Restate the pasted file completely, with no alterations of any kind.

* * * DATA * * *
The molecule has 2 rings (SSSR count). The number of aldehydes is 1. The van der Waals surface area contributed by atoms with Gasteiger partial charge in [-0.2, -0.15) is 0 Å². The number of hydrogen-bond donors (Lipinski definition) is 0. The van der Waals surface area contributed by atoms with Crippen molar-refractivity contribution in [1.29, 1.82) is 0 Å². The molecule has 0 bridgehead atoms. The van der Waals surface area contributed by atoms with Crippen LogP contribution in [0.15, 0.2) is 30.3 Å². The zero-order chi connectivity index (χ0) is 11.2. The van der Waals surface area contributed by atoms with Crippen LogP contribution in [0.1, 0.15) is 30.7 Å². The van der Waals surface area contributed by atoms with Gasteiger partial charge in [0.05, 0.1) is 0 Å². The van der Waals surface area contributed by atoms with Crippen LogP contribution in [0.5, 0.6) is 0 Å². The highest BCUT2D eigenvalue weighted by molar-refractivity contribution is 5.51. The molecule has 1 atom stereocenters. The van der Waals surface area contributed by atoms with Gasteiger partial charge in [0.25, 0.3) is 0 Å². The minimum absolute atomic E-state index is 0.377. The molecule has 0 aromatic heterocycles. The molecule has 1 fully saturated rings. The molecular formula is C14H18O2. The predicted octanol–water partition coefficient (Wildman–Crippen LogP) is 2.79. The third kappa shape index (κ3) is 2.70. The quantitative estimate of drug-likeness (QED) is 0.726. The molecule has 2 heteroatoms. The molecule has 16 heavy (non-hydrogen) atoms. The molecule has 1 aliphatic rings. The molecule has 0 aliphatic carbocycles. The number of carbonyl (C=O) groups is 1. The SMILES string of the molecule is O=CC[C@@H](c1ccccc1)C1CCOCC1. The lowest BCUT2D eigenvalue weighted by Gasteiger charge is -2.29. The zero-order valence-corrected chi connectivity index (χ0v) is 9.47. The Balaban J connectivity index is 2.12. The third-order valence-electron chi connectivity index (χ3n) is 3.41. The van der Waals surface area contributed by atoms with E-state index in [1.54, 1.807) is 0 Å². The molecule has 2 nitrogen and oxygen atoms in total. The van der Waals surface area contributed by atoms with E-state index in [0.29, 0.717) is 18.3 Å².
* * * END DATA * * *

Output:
The molecule has 2 rings (SSSR count). The number of aldehydes is 1. The van der Waals surface area contributed by atoms with Gasteiger partial charge in [-0.2, -0.15) is 0 Å². The number of hydrogen-bond donors (Lipinski definition) is 0. The van der Waals surface area contributed by atoms with Crippen molar-refractivity contribution in [1.29, 1.82) is 0 Å². The molecule has 0 bridgehead atoms. The van der Waals surface area contributed by atoms with Crippen LogP contribution in [0.15, 0.2) is 30.3 Å². The zero-order chi connectivity index (χ0) is 11.2. The van der Waals surface area contributed by atoms with Crippen LogP contribution in [0.1, 0.15) is 30.7 Å². The van der Waals surface area contributed by atoms with Gasteiger partial charge in [0.05, 0.1) is 0 Å². The van der Waals surface area contributed by atoms with Crippen LogP contribution in [0.5, 0.6) is 0 Å². The highest BCUT2D eigenvalue weighted by molar-refractivity contribution is 5.51. The molecule has 1 atom stereocenters. The van der Waals surface area contributed by atoms with Gasteiger partial charge in [0.25, 0.3) is 0 Å². The minimum absolute atomic E-state index is 0.377. The molecule has 0 aromatic heterocycles. The molecule has 1 fully saturated rings. The molecular formula is C14H18O2. The predicted octanol–water partition coefficient (Wildman–Crippen LogP) is 2.79. The third kappa shape index (κ3) is 2.70. The quantitative estimate of drug-likeness (QED) is 0.726. The molecule has 2 heteroatoms. The molecule has 16 heavy (non-hydrogen) atoms. The molecule has 1 aliphatic rings. The molecule has 0 aliphatic carbocycles. The number of carbonyl (C=O) groups is 1. The SMILES string of the molecule is O=CC[C@@H](c1ccccc1)C1CCOCC1. The lowest BCUT2D eigenvalue weighted by Gasteiger charge is -2.29. The zero-order valence-corrected chi connectivity index (χ0v) is 9.47. The Balaban J connectivity index is 2.12. The third-order valence-electron chi connectivity index (χ3n) is 3.41. The van der Waals surface area contributed by atoms with E-state index in [1.54, 1.807) is 0 Å². The molecule has 2 nitrogen and oxygen atoms in total. The van der Waals surface area contributed by atoms with E-state index in [0.29, 0.717) is 18.3 Å².